Media investment company Magna has boosted its U.S. advertising market forecasts for 2023 and 2024, citing an improving economic outlook, better-than-expected year-to-date trends and upgrades to its digital media growth projections, partially offset by downgraded ad expectations for traditional media owners, including in television.
“Total advertising spending re-accelerated in the second quarter of 2023. Sales were up 4.4 percent
year-over-year, following two quarters of stagnation,” the company said in a new report, citing “a general improvement in the economy” and easier year-over-year comparisons. “However, only pure-play digital media vendors (search, social, video) really benefited (+8.7 percent in the second quarter), while traditional media companies continued to struggle (-4.1 percent).” The firm’s takeaway: “Digital spending recovers but traditional media continue to struggle.”
It now sees total ad spend growing 7 to 8 percent in the current third quarter and the fourth quarter, compared to 2.9 percent in the first half of the year, to bring full-year 2023 ad growth to 5.2 percent, up from Magna’s previous estimate of 4.2 percent, as unveiled in June. That means 2023 ad spending will hit $337 billion.
The firm raised its 2023 revenue growth forecast for digital media owners, including Alphabet/Google, Meta/Facebook and Amazon, from 7.9 percent to 9.6 percent, but downgraded its expectation for traditional media owners in TV, radio, publishing and out-of-home advertising from -3.2 percent to -3.6 percent.
Looking at 2024, Magna raised its ad spend growth forecast from 5.0 percent to 5.6 percent, or 8 percent including cyclical spending, such as political ads. “Digital media owners will grow ad sales by 9.8 percent next year, while cyclical spending will mitigate the erosion of non-cyclical ad sales for traditional media owners (-2.0 percent excluding cyclical, +4.3 percent including cyclical/political),” the firm predicted in its report.
National TV networks, in particular, are “facing challenges on two fronts in 2024, on both volumes and
pricing supply,” Magna warned. It continues to forecast a 2023 national TV ad revenue drop of 3.9 percent, followed by a 2024 decline of 3.2 percent, compared to its previous projection for a 2.2 percent decrease.
“The ongoing writers strike may lead to a lack of fresh attractive content in the first half of 2024 and thus potentially a further acceleration in long-term viewing declines,” Magna’s new report notes. “In addition, the loss in ratings will not be offset by pricing since Magna predicts low-single digit CPM (meaning: ad rate) inflation for the first time in 20 years. As a result, non-cyclical linear ad sales will shrink by almost 7 percent next year, but that will be mitigated by the continued rise of AVOD ad sales (+11 percent) and $800 million of incremental revenues generated around the Paris Olympics.”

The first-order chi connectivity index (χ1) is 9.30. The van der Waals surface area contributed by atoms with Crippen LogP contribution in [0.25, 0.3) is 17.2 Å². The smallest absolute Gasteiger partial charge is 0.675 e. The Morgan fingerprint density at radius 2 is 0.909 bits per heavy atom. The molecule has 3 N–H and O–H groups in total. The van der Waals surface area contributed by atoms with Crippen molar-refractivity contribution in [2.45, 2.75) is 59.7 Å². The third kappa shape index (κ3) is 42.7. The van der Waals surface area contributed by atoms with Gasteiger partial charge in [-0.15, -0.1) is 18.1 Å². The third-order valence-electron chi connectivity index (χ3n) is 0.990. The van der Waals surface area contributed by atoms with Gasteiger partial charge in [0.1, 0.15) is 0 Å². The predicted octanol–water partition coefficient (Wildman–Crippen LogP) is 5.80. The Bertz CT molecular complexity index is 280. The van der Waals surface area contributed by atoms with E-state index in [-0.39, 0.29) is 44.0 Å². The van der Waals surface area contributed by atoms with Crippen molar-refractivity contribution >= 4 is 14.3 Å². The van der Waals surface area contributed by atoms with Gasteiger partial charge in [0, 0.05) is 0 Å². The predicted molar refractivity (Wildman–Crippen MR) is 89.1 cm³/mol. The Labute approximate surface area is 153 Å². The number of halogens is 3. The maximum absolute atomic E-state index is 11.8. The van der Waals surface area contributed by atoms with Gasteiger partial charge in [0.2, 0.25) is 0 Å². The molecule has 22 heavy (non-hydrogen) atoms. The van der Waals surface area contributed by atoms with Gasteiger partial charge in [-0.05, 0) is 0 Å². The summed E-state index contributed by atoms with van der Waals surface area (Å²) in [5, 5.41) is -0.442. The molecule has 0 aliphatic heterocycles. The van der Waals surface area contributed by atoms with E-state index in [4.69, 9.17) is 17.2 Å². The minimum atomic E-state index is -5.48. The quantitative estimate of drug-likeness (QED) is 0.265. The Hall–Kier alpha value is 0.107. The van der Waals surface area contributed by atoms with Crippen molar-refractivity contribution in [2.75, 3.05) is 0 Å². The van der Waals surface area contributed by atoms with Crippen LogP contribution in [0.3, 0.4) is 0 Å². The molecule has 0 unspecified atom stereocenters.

What does this add up to? “Total cross-platform national TV ad revenues will thus shrink by just 0.7 percent next year (compared to -3 percent excluding cyclical), to $46.4 billion,” the ad prognosticator’s report concluded.
“Six months ago, the media industry was bracing for recession, but advertisers kept calm and continued to support their brands and sales through media investment,” said Vincent Létang, executive vp, global market intelligence at Magna and author of the report. “As the U.S. economy and advertising spending were both stronger than expected so far this year, and digital media is finally recovering from its 2022 woes, Magna raises its full-year ad revenue growth forecast.”
His report warned though that “the ad revenues of most traditional media owners will continue to stagnate or decline despite the continued growth of their digital ad sales,” with non-cyclical ad sales to full 3 percent for national TV and drop 5 percent for local TV next year. “However, spending around the summer Olympics upcoming presidential election will mitigate the revenue erosion for national TV and bring huge growth for local TV,” Magna highlighted. “Local TV ad revenues are expected to grow by +28% compared to 2023, thanks to an incremental $5.7 billion generated by political demand and induced spot inflation.”